Skip to main content
Communication, Art + Technology › Communication
SFU Co-op Student

empty
Man sitting on a chair smiling at camera
Masood Abdinejad, a Master of Economics Co-op student
"My tip to [international] students is to stay resilient and positive. Try to avoid comparing yourself to other students and focus on what *you* are doing instead. Everyone has different experiences so just focus on yourself."

Today we’re talking with Masood Abdinejad, a master of economics student in his second year, who’s currently completing a co-op work term at Natural Resources Canada. Learn about his co-op experience as an international student working in a federal government role - a rare opportunity!

Q1: Tell us a bit about yourself

Originally from Iran, I obtained my bachelor’s degree in Fluid Mechanical Engineering and my master’s degree in Economics before coming to SFU.

Q2: What was your experience applying for jobs?

I was constantly applying to jobs. I was concerned at one point that I wouldn’t secure a work term, but focused on staying optimistic and eventually was fortunate enough to land a position with NR Can.

Q3. Q3. What were you looking most forward to in a co-op position before you started?

As an international student, my primary goal was to gain Canadian work experience. Coming from another country, I knew I had to improve my communication skills here in Canada, and that would be important to my success, especially when speaking with native English speakers. This co-op has allowed me to gain more self-confidence in my communication skills, and I feel much more comfortable speaking to others and asking questions if needed.

Q4: What advice would you give to other international students who are currently applying to co-op positions?

My tip to these students would be for them to stay resilient and positive. Try to avoid comparing yourself to other students and focus on what *you* are doing instead. Just because you don’t get an offer doesn’t mean you’re not intelligent, or talented or worthy. It's tough, but try not to think too much about what is beyond your control. While you may be able to control how much work and effort you put into an interview or cover letter, you ultimately can’t control who they will hire or if a job may go through. Everyone has different experiences so just focus on yourself.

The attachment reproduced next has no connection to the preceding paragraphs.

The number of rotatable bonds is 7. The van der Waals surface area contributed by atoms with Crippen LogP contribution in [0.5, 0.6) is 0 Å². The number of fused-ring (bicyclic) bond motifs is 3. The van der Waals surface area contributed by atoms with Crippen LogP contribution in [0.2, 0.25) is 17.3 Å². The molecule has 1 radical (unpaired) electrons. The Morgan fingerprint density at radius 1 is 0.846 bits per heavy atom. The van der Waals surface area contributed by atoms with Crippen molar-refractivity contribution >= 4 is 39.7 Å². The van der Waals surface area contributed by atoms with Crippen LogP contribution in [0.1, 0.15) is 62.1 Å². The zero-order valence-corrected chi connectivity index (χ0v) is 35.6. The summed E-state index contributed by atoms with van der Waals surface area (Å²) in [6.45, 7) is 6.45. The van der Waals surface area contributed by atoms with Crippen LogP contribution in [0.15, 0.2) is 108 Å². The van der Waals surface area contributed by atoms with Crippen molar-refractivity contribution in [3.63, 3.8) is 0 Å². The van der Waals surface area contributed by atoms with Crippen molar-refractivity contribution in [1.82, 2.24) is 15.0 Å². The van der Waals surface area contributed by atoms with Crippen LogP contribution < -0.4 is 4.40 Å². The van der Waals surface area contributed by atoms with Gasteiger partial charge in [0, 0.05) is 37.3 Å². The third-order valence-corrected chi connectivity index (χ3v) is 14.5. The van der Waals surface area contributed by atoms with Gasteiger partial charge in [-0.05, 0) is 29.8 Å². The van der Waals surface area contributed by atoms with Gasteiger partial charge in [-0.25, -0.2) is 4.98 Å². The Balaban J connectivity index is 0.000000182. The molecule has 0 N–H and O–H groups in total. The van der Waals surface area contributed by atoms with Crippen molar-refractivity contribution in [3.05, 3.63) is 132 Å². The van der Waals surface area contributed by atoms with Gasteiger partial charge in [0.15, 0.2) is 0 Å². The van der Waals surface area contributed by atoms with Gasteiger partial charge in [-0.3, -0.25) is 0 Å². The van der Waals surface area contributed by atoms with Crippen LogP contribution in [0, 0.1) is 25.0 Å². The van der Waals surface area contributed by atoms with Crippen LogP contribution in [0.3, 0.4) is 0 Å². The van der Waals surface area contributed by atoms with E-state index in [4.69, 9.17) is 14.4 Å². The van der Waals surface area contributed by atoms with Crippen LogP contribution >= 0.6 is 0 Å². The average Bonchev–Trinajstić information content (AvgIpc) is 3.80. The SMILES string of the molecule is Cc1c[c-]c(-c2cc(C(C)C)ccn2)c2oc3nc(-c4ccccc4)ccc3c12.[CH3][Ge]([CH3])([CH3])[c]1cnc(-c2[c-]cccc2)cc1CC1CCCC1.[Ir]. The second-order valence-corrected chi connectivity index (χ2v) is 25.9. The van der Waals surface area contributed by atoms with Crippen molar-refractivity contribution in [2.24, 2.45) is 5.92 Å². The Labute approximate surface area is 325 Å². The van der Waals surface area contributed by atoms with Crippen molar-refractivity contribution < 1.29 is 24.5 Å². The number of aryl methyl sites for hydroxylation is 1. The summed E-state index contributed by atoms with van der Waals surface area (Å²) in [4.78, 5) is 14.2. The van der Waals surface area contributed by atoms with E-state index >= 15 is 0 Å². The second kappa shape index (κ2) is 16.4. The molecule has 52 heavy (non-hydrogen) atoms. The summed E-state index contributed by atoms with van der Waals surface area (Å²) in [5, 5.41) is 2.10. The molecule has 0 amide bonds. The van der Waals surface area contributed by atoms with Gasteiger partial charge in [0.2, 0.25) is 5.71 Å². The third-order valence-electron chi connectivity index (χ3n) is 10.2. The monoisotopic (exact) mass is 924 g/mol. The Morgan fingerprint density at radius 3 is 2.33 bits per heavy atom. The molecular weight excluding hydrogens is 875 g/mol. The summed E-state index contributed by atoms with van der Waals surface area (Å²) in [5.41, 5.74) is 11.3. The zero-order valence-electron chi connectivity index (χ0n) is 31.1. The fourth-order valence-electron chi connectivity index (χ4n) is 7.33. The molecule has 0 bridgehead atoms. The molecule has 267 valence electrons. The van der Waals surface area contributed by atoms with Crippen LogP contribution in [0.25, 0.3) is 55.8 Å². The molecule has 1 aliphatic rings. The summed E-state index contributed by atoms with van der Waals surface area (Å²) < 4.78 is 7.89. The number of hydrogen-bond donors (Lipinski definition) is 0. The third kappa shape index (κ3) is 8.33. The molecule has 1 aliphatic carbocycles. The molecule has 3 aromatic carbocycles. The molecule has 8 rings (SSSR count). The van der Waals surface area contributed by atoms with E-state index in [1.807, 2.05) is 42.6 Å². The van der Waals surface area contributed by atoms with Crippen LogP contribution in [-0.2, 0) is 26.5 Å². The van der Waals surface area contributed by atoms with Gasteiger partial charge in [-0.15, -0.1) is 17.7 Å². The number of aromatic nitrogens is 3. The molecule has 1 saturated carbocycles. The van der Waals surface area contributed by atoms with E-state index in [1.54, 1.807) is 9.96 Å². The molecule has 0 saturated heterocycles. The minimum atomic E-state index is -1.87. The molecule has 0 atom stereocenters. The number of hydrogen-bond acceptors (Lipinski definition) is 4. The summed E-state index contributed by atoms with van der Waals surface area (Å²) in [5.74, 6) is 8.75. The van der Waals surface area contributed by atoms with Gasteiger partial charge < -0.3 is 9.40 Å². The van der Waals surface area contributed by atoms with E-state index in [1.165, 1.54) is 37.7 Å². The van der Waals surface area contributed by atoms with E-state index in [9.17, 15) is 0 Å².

Q5: Is there a big difference between the Canadian culture versus your home country? How has it been working here in Canada?

There is definitely a difference between here and my home country. It is interesting to see the range of nationalities of people that I work with. There are many people from different countries here. I’m not treated as if I am just an international student which is nice. My colleagues are all very supportive and it feels like I’ve known them forever. 

SFU Student Undergraduate
SFU Co-op Student

Posts by Author

Elvis standing in front of Simon Fraser University holding a camera
Blog
How to Optimize Workflow and Develop Excellent Time Management

My role as a Communications Assistant has it’s ups and downs especially during busy seasons of the school year where many events run consecutively one after the other. Time management and efficiency are nothing new for us students because we constantly must meet deadlines and make sure we balance work with school

Laptop on a desk with hands typing on the keys
Blog
The Art of the Start-Up: Wearing Many Hats

I came into it wanting to learn as much as I could. Somehow, I learned more than I thought I would, including about the changeable nature of start-ups. I’ll always be grateful for the flexible work environment that allowed me to gain experience in things I never dreamed of doing.

You Might Like These... Co-op Reflections, Professional Development, Career Exploration, Seeking, Work Term Extension

author, courtney, smiling
A Second Term in Government: More of the Same?

Having completed my first work term for Health Canada as a Communications Officer Intern, I was eager to try something new, and the government was not where I believed that was going to happen. That is until I was offered a position at Agriculture and Agri-Food Canada...

picture of glichelle pondering a though
Surviving Workplace Politics

Ever been peeved with workplace politics? Have you ever been a victim of office politics? One student shares her experiences from the workplace with tips on how to survive.

 

person with their head in a book
Responsibility and Success

One of the most memorable parts of my time in co-op was the collection of accidents, errors, mistakes, and mix-ups that happened in the course of working in the laboratory.

 

You Might Like These... Co-op Reflections

Pink carnations coming out of a manila envelope
Letters to Myself: My Co-op Journey

Co-op can be an exciting, rewarding, and terrifying experience. Sometimes, we wish we could tell things to our past self, get advice from our future self or just reflect on how far we've come. In this blog, Katie writes letters to her past, present, and future selves about her co-op journey and the progress she's made. 

Photo of Anna Wolff
Finding That Work Culture Fit

Before hitting submit on that job posting, you may be asking yourself: “Would I blend well with the culture and dynamic of this organization?” For Anna, this question was the ultimatum that steered her away from pursuing a more structured marketing position. Instead, she accepted an opportunity with Silverstring Media. Here, she found her niche creating illustrations for independent media that strongly aligned with her own values and beliefs.

image of laptop with social media screen open
How to Succeed as a Social Media Coordinator

Imagine you get paid to create multiple *twooshes* a day, curate funny gifs, browse Instagram, post awesome pictures and share on Facebook. Yes, being a Social Media Coordinator is very fun, but one must not neglect these four important points to be one.